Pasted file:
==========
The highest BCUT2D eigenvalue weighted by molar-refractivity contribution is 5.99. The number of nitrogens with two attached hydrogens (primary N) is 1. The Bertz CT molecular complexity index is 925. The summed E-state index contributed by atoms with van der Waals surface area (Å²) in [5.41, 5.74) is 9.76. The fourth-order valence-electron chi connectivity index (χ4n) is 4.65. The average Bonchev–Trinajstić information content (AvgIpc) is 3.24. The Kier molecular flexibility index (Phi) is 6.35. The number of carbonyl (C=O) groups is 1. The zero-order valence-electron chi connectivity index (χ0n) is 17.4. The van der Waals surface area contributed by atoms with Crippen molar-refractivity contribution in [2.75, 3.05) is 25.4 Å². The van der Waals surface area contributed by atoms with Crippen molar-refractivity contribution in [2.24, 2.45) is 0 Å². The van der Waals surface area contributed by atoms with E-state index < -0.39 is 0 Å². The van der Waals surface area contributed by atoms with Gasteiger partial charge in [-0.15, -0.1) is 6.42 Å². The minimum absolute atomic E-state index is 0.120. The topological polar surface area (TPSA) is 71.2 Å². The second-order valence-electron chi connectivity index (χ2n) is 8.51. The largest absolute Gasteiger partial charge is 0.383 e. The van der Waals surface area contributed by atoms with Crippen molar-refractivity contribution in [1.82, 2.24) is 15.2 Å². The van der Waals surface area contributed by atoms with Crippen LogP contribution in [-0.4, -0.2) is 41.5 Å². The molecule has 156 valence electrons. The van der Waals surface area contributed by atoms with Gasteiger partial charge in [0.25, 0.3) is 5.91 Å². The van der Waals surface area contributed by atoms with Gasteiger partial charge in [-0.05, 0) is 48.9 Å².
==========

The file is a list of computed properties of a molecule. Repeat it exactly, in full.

The highest BCUT2D eigenvalue weighted by molar-refractivity contribution is 5.99. The number of nitrogens with two attached hydrogens (primary N) is 1. The Bertz CT molecular complexity index is 925. The summed E-state index contributed by atoms with van der Waals surface area (Å²) in [5.41, 5.74) is 9.76. The fourth-order valence-electron chi connectivity index (χ4n) is 4.65. The average Bonchev–Trinajstić information content (AvgIpc) is 3.24. The Kier molecular flexibility index (Phi) is 6.35. The number of carbonyl (C=O) groups is 1. The zero-order valence-electron chi connectivity index (χ0n) is 17.4. The van der Waals surface area contributed by atoms with Crippen molar-refractivity contribution in [2.75, 3.05) is 25.4 Å². The van der Waals surface area contributed by atoms with Crippen molar-refractivity contribution in [2.24, 2.45) is 0 Å². The van der Waals surface area contributed by atoms with E-state index < -0.39 is 0 Å². The van der Waals surface area contributed by atoms with Gasteiger partial charge in [-0.15, -0.1) is 6.42 Å². The minimum absolute atomic E-state index is 0.120. The topological polar surface area (TPSA) is 71.2 Å². The second-order valence-electron chi connectivity index (χ2n) is 8.51. The largest absolute Gasteiger partial charge is 0.383 e. The van der Waals surface area contributed by atoms with Crippen molar-refractivity contribution in [1.82, 2.24) is 15.2 Å². The van der Waals surface area contributed by atoms with Crippen LogP contribution in [-0.4, -0.2) is 41.5 Å². The molecule has 156 valence electrons. The van der Waals surface area contributed by atoms with Gasteiger partial charge in [0.25, 0.3) is 5.91 Å². The van der Waals surface area contributed by atoms with Gasteiger partial charge in [-0.05, 0) is 48.9 Å².